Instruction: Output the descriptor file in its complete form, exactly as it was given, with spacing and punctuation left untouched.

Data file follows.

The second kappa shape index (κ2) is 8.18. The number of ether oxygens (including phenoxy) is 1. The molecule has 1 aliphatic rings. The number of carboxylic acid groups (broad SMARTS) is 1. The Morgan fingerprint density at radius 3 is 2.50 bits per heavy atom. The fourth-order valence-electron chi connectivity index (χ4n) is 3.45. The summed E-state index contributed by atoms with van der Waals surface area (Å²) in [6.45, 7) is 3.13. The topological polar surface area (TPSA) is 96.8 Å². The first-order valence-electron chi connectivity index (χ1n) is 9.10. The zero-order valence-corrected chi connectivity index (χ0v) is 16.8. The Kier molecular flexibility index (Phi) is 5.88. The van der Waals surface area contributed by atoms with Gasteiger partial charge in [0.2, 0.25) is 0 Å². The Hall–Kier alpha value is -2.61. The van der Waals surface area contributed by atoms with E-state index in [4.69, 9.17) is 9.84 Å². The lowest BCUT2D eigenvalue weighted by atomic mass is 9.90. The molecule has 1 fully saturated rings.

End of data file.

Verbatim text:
The second kappa shape index (κ2) is 8.18. The number of ether oxygens (including phenoxy) is 1. The molecule has 1 aliphatic rings. The number of carboxylic acid groups (broad SMARTS) is 1. The Morgan fingerprint density at radius 3 is 2.50 bits per heavy atom. The fourth-order valence-electron chi connectivity index (χ4n) is 3.45. The summed E-state index contributed by atoms with van der Waals surface area (Å²) in [6.45, 7) is 3.13. The topological polar surface area (TPSA) is 96.8 Å². The first-order valence-electron chi connectivity index (χ1n) is 9.10. The zero-order valence-corrected chi connectivity index (χ0v) is 16.8. The Kier molecular flexibility index (Phi) is 5.88. The van der Waals surface area contributed by atoms with Gasteiger partial charge in [0.2, 0.25) is 0 Å². The Hall–Kier alpha value is -2.61. The van der Waals surface area contributed by atoms with E-state index in [4.69, 9.17) is 9.84 Å². The lowest BCUT2D eigenvalue weighted by atomic mass is 9.90. The molecule has 1 fully saturated rings.